Lately, I've been intellectualized lyrics by L.L. Cool Jay as I run on the treadmill. Maybe that's because I've been teaching hyperbole to my 7th graders, but I think it is more likely a sign that I need to get back to the books. I've taken almost two months off from my program and I'm itching to get back into it. If only the children could pick themselves up from school, make their own dinner and put themselves in bed! I'd have ample time to get back to it! : )
It is strange to be this side of the exams. To know that all that I need to study now is what I want to study. I've been gorging myself on books on Sappho. (I've actually found the edition that H.D. and Amy Lowell referred studied her from and it is surprisingly good!) I've also been applying for jobs at community colleges. I've definitely realized that teaching 7th grade English is not something I can do even for a little while.
D.C. finally got snow on Monday. We got a dusting, but schools were delayed by 2 hours. It was a great treat to have a slow morning and not have to rush the kids (and myself) of to school. It's funny how little snow shuts this city down. When I was in college there was a blizzard and it shut the whole city down for over a week.
In the spirit of getting back into the swing of my studies, I thought I would post a poem by Amy Lowell. This one is called "Generations" and is taken from her collection Pictures of the Floating World.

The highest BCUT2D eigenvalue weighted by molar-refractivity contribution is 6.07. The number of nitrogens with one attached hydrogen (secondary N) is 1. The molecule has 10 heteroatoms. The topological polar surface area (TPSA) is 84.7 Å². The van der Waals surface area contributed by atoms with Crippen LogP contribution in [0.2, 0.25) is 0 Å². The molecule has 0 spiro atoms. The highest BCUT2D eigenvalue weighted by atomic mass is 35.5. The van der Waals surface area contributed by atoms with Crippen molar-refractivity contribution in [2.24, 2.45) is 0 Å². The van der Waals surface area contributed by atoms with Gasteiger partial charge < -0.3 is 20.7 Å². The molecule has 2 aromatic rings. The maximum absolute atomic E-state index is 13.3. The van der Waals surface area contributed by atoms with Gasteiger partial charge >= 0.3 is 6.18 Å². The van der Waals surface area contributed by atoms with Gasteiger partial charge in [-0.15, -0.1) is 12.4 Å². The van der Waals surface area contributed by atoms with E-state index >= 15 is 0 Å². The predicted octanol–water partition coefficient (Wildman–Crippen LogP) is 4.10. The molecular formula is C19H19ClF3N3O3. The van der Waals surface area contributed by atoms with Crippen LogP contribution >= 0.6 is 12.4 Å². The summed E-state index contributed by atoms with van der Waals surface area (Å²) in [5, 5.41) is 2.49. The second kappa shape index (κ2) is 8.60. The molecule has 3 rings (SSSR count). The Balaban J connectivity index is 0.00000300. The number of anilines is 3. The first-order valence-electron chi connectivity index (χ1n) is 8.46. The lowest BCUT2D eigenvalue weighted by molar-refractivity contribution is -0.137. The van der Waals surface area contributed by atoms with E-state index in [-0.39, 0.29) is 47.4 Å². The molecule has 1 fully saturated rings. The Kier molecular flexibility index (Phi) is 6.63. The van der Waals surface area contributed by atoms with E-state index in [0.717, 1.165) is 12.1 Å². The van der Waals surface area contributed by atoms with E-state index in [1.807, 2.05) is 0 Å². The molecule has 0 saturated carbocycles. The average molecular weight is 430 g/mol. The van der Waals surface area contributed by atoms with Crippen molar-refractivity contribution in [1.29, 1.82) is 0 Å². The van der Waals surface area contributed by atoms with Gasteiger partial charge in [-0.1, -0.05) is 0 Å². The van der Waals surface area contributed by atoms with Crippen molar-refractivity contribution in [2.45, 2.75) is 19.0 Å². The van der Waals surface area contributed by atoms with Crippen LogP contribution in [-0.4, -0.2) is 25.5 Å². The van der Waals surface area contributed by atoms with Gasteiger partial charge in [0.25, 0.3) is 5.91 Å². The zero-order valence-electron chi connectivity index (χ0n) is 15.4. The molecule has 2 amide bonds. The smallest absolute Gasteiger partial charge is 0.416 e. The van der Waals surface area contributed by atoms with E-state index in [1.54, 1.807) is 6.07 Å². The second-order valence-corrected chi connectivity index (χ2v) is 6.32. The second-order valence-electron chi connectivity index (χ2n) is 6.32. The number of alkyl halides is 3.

You are like a stem
of a young beech-tree,
straight and swaying,
Breaking out in golden leaves.
Your walk is like the blowing of beechtree
On a hill.
Your voice is like leaves
Softly struck upon by a South wind.
Your shadow is no shadow, but a scattered sunshine;
At night you pull the sun down to you
And hood yourself in stars.
But I am like a great oak under a cloudy sky,
Watching a stripling beech grow up at my feet.
It's not her best poem. But it is a poem that really showcases Lowell's style. She didn't fear repetition (repeating beech). And the clarity and emotional breadth that radiates from her images is gorgeous (the last two lines of the first stanza).